Another Reason for Success

Like most successful business owners, Beatty gives a lot of credit to his employees. But, even here, he says, "We offer medical coverage, benefits, bonuses, and vacations, but nothing out of the ordinary.”

Four employees are in the office and about 35 in the field. Many have been with the company for 20 years or more, which is no doubt one reason for the company s success. A key reason they stay and remain loyal, Beatty says, is that "We sub out work when we need to, and have access to a pool of labor when we need it, so we’re not constantly laying off employees.”

Some of the key managers, Beatty mentions, are "Dave Westerinen, who’s been here more than 30 years and runs our major projects. He’s very good at coordinating more with the customer and managing the work force. Tom Estep has been with us about 20 years. We like to put him on the most difficult jobs because he’s able to keep things moving in spite of many obstacles put in front of him. Doc Johnson has been here more that 15 years and works hard to get the most out of everyone around him. Chip McHugh is our head estimator and has been here for more than 10 years.”

Beatty has also been involved in estimating and bidding. He’s hired a new estimator so he’ll be freer to visit old customers and seek out new ones. Beatty, who is 57, has a brother, John, 47, who is vice president, who works as general superintendent over¬seeing all of the work and works with customers on the job.

"Once in a while we’ll shout at each other, but generally we work very well together as a team, and one of the things we try to do between us, is to get to know our customers on a personal level,” he says.

More Reasons It Works

In addition to good estimating, one key dynamic to keeping up margins, especially dealing with commodity type work such as drywall, Beatty says, "is tracking job costs. We track from job to job and continually make adjustments if the profit margins were too low or even too high.”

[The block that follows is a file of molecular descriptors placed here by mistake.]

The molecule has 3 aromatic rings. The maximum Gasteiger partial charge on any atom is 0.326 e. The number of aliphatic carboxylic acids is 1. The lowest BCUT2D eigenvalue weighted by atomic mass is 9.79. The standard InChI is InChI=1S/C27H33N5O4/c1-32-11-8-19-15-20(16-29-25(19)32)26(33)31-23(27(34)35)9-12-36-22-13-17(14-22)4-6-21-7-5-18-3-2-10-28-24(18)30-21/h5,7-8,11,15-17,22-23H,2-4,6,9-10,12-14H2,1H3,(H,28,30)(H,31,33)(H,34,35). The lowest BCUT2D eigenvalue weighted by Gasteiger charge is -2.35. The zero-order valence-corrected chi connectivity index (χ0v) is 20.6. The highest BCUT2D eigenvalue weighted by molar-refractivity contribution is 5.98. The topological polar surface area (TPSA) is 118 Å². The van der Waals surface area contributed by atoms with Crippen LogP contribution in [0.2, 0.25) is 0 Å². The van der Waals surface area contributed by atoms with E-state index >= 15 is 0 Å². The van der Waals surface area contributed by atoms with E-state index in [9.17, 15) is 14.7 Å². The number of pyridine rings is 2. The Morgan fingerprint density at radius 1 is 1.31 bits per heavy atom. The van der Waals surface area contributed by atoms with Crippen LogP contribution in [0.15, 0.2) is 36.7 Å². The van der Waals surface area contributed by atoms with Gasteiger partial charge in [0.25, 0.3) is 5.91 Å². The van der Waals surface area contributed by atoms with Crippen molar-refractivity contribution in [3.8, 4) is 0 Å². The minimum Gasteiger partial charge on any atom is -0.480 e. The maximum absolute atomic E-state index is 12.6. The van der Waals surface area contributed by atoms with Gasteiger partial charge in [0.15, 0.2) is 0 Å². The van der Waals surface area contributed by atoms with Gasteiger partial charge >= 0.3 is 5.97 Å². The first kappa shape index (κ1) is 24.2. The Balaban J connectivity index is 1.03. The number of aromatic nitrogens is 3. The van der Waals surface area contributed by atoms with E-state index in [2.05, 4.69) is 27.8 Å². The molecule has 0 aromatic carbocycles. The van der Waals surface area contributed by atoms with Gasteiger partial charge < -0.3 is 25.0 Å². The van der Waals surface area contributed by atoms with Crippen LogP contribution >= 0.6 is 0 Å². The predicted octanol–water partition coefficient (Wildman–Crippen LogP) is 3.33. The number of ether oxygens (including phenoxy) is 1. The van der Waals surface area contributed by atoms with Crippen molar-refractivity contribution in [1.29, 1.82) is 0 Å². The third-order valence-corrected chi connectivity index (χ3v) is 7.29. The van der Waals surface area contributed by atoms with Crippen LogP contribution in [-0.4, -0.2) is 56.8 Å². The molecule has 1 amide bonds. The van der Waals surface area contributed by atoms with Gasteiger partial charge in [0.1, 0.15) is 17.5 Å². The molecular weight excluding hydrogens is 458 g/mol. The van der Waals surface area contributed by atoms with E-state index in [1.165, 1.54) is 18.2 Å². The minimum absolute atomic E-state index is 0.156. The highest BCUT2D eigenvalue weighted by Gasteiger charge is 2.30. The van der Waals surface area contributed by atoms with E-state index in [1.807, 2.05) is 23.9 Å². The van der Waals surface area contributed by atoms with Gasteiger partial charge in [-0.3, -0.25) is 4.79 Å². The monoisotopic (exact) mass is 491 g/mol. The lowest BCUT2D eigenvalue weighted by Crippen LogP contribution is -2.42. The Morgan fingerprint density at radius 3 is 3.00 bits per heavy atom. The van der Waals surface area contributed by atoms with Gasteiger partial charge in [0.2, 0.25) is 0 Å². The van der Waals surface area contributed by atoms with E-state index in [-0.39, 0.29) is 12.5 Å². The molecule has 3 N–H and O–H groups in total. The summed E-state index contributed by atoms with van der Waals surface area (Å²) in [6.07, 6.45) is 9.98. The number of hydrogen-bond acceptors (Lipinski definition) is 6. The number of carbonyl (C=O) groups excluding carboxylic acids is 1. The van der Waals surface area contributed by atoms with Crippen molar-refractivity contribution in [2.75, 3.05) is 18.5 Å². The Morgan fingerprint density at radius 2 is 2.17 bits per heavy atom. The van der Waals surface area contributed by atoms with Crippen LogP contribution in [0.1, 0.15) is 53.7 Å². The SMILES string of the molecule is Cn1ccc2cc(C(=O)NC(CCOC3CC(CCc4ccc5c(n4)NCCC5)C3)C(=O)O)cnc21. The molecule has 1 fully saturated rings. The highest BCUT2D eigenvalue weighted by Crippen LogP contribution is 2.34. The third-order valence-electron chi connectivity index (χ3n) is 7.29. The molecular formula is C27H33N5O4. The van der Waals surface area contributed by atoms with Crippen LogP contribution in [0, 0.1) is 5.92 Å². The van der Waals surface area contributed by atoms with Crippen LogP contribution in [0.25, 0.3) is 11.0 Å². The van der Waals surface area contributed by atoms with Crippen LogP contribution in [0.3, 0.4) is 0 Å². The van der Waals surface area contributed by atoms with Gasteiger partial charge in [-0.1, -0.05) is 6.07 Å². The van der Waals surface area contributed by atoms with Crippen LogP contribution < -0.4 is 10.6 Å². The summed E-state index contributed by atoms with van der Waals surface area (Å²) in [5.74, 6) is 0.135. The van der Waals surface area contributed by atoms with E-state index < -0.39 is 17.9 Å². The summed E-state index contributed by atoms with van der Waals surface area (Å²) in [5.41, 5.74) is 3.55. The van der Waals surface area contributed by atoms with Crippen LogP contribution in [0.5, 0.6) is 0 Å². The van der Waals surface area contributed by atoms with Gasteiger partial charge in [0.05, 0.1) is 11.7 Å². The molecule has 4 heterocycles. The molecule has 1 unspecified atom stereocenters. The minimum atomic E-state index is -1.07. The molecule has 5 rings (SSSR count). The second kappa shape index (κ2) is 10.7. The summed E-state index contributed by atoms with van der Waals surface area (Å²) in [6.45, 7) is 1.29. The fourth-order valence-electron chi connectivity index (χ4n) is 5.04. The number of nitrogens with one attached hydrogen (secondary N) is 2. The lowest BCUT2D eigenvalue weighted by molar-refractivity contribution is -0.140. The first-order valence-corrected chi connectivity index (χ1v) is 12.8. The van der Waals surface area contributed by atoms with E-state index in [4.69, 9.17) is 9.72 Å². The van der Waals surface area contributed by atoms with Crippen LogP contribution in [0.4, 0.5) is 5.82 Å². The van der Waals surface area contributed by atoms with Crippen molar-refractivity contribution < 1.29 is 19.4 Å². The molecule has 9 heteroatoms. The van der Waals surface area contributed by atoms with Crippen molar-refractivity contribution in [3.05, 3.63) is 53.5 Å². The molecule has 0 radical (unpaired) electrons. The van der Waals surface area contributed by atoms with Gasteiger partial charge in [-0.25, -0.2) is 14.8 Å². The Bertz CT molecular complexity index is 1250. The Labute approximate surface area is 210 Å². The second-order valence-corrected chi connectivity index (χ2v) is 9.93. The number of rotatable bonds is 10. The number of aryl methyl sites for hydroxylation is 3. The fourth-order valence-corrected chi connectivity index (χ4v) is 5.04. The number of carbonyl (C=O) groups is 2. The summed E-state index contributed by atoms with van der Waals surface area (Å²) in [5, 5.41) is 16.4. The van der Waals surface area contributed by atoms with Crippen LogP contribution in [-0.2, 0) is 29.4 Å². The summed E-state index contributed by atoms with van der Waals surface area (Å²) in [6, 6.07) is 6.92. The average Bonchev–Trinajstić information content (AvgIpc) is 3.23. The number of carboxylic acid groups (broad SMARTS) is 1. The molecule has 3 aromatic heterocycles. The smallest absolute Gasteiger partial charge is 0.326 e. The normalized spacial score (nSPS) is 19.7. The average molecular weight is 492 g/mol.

As another example of Beatty’s approach, he reports that he purchased his estimating software in the early 1980s from a company called Carter Associates, no longer in business; but, he says, "We never looked back. We’re still using it today.” Although there have been many other packages of estimating software to reach the market since then, he says none work as well as his.

"It’s an invaluable tool, a very fast and simple program to use. It allows us to build wall systems with the current pricing of materials so we know our exact costs of material and labor. It’s helped make us very competitive,” he says.

The company is also very successful when it comes to safety.

"We have a very low accident incident rate,” he says. "The strange thing is that the main injuries over the past five to 10 years have not been due to accidents, but things like back problems. We constantly work on safety. Every employee gets on-the-job safety instructions along with toolbox talks.”

When asked whether he’s used incentives for safety, he replies, "We’ve tried incentives, but found they really don’t work. The important thing is to keep safety in front of them so they are always aware. Beatty credits the safety program from the Association of the Wall and Ceiling Industry in helping to define and refine his.

The Challenges

In terms of challenges to the industry, Beatty says, "the biggest is finding qualified labor. The industry has to look for new ways to recruit and train people for drywall.” He says that in his area many contractors are trying to reach recent high school graduates who are not going to college. ‘We’ve looked into that but haven’t had much success,” he says. "Young men are more interested in going into the mechanical and electrical trades. Not too many are interested in drywall.”

Another problem, Beatty says, is that "the whole industry is not taking enough time with starting a project properly. It starts with the architects. They are not given enough time so we get poor documents in the field. Then the construction schedule is compressed, which adds to the problem. It’s all about getting it done faster and cheaper, not necessarily better.”

Challenges aside, Beatty has always worked a routine 40- to 50-hour week, with weekends off. He likes to spend time outdoors in activities such as hiking and bird watching.

"I’ve always believed it’s important to spend time with your family,” he says, "and keep your life in balance.”